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Lebanon to re-examine obligations to prevent torture


Tuesday, February 28, 2012

Judges and lawyers from Lebanon recently re-examined the issues of criminalising the offence of torture, in a seminar organised by the Association for Justice and Mercy (AJEM) on 17 – 18 February 2012 in Beirut.
 

Though Lebanon has ratified the Convention Against Torture and its Optional Protocol (OPCAT), Lebanon has not yet taken the necessary steps to effectively criminalise torture or to establish a National Preventive Mechanism. In response, this timely event was organised to examine how legal actors might support the progress now seen in Lebanon, and build further enthusiasm to seek the absolute elimination of torture in the country.

At the event, Justice Minister Shakib Qortbawi recognized that Lebanon needed to do more to make the guarantees and freedoms accepted by Lebanon a reality for persons deprived of liberty: "It is true that Lebanon signed the Convention Against Torture in 2000 and joined the Optional Protocol Against Torture in 2008, but honestly the agreement has not been practically implemented," he said. Qortbawi promised that his Ministry would now take the necessary steps to criminalise torture and prosecute those who commit the offence.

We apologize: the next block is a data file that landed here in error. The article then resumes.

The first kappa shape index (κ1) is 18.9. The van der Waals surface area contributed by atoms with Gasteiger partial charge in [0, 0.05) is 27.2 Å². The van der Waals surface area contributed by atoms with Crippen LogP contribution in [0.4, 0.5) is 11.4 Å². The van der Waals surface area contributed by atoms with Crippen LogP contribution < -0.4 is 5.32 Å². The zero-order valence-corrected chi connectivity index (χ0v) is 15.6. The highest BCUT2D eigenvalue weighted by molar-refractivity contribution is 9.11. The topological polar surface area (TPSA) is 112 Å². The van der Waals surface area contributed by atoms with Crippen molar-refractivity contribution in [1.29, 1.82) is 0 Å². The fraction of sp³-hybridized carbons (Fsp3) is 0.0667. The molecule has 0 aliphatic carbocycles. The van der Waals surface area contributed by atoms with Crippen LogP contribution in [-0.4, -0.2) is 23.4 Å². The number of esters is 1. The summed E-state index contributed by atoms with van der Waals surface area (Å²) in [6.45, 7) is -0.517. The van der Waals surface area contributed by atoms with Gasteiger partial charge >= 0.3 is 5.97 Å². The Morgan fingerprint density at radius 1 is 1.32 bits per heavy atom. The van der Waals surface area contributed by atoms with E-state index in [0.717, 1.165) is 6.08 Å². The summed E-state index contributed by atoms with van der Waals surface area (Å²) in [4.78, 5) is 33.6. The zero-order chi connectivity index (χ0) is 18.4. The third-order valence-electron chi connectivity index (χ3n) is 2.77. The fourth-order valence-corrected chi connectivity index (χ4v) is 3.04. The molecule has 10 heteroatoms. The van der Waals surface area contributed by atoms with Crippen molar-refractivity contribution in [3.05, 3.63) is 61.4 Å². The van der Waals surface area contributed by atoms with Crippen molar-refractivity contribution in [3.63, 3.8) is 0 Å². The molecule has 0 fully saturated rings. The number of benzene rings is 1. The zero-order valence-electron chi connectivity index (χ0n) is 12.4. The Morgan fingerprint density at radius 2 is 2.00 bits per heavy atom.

During the event, attended by distinguished judges and lawyers who examine the legal issues around torture and ill-treatment in Lebanon on a regular basis, the APT joined a panel of experienced speakers to address the role of jurisprudence in the promotion and development of the definition of torture, and to deliver a presentation examining the laws of comparative States which had already taken steps to effectively criminalise torture.


External Link:

Qortbawi: Lebanon has not implemented anti-torture protocols

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